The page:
On personal note, fashion has been my way of building and expressing confidence. Putting on an outfit makes me feel great immediately, it changes the energy that I radiate. I love fashion because it’s so magical.
JH : What exactly is a fashion curator? I mean what is it you do?
KG : A fashion curator is someone with a vision of what and how fashion should be presented. I am essentially a retail buyer. But rather than relying on data and “hot cakes” to decide what is offered at the shop I select pieces that push the boundaries, make people intrigued, like art.
JH : What is it like curating a fashion shop in New York City?
KG : Curating a fashion boutique in NYC is great. I find the diversity of the city truly inspiring, there’s so much culture and history here, specially in fashion. NYC is known as one of the fashion capitals of the world. I find that remains true to this day.
Sadly the accessibility and originality of cities fashion have become severely compromised by two things. Firstly, would be the internet and how dramatically that has changed the retail landscape. Secondly, there is the paradigm of ‘new’ social economic differences. New York still has the the creative energy from the locals and the visitors that come here looking for it. So, as long as we, New Yorkers, offer that thrill, then people will keep coming to the city for it.
It’s fascinating to curate shop in Manhattan and seeing people’s reaction. From the confused looks of straight men, to the fascination of aspiring fashionistas. It doesn’t hurt to have a few surprise celebrity visitors like Bjork, just randomly walking into your shop on a rainy afternoon.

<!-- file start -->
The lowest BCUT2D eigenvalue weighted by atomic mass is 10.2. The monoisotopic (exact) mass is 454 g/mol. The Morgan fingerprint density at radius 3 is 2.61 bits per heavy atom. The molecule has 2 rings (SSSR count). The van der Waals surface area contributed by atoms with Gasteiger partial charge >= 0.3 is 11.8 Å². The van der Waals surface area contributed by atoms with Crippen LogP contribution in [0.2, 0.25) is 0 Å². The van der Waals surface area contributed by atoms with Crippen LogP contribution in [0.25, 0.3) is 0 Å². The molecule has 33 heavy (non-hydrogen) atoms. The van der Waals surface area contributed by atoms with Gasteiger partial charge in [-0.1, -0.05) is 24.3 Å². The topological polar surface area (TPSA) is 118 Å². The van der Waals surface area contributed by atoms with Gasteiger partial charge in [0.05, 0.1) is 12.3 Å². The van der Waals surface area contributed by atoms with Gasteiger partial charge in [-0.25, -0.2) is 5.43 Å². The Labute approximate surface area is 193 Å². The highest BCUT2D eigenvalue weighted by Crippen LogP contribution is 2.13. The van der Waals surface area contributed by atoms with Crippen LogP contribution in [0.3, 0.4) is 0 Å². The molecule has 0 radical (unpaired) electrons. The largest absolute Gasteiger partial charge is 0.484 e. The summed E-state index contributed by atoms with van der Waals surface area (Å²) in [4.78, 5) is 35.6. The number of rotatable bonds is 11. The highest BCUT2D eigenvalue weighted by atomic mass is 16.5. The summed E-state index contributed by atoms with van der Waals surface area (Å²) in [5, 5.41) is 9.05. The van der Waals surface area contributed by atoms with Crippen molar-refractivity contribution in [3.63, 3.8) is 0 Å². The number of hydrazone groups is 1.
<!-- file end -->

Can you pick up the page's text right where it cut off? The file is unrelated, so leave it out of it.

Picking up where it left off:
JH : What are your favorite pieces in the store? What do you love to recommend and why?
KG : This is a really hard question to answer. I basically hand-pick every item in the store. So I have a connection with all of them. When it comes to recommending a piece, it really varies on the vibe I get from the customer. To answer your question, my favorite piece in the store this season is.
JH : How do you go about buying fashion? What are some of the qualities you look for?
KG : Number one is for absolute uniqueness. I am always looking for designers that have a fresh perspective on design. Who work so hard to make their pieces look effortless. I think it is very important for a designer to be very distinctive. I want to see how fearless they are.
JH : Describe your philosophy about the art of fashion?
KG : Fashion is an interactive performance-based medium. It is as a team, the designer as the artist of the piece and the person who wears it as the participating model that really brings the piece to life. A truly great piece allows for a variety of different visual interpretations.
JH : Out of all the items you have sold, what are some of the most memorable pieces you have had in? How did they sell? I am always curious as to what you think is going to sell great, then sits there for 6 six months. Have there been pieces that you absolutely love and sold the next day?